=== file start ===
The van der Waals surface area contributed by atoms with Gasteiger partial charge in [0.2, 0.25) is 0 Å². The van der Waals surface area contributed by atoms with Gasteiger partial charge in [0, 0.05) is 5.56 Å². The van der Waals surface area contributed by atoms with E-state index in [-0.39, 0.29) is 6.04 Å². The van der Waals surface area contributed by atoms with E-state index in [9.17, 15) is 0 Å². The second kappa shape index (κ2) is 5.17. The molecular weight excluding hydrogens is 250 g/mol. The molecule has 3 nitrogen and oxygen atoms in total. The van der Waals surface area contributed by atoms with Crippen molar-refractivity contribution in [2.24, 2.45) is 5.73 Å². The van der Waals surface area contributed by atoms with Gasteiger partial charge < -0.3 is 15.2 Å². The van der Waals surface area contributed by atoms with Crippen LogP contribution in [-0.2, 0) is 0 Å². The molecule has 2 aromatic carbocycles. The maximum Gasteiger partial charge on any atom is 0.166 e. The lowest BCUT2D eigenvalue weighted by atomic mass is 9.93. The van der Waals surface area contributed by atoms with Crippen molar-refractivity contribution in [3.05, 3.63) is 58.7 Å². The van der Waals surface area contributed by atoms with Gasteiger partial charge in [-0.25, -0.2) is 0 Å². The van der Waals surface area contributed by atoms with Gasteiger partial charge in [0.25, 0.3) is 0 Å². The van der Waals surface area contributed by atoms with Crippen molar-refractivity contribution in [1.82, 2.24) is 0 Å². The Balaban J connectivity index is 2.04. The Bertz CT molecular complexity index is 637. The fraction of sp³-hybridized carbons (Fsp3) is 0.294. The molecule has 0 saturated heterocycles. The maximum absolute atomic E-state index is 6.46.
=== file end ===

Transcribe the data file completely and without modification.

The van der Waals surface area contributed by atoms with Gasteiger partial charge in [0.2, 0.25) is 0 Å². The van der Waals surface area contributed by atoms with Gasteiger partial charge in [0, 0.05) is 5.56 Å². The van der Waals surface area contributed by atoms with E-state index in [-0.39, 0.29) is 6.04 Å². The van der Waals surface area contributed by atoms with E-state index in [9.17, 15) is 0 Å². The second kappa shape index (κ2) is 5.17. The molecular weight excluding hydrogens is 250 g/mol. The molecule has 3 nitrogen and oxygen atoms in total. The van der Waals surface area contributed by atoms with Crippen molar-refractivity contribution in [2.24, 2.45) is 5.73 Å². The van der Waals surface area contributed by atoms with Gasteiger partial charge < -0.3 is 15.2 Å². The van der Waals surface area contributed by atoms with Crippen LogP contribution in [-0.2, 0) is 0 Å². The molecule has 2 aromatic carbocycles. The maximum Gasteiger partial charge on any atom is 0.166 e. The lowest BCUT2D eigenvalue weighted by atomic mass is 9.93. The van der Waals surface area contributed by atoms with Crippen molar-refractivity contribution in [3.05, 3.63) is 58.7 Å². The van der Waals surface area contributed by atoms with Gasteiger partial charge in [-0.25, -0.2) is 0 Å². The van der Waals surface area contributed by atoms with Gasteiger partial charge in [0.25, 0.3) is 0 Å². The van der Waals surface area contributed by atoms with Crippen molar-refractivity contribution in [1.82, 2.24) is 0 Å². The Balaban J connectivity index is 2.04. The Bertz CT molecular complexity index is 637. The fraction of sp³-hybridized carbons (Fsp3) is 0.294. The molecule has 0 saturated heterocycles. The maximum absolute atomic E-state index is 6.46.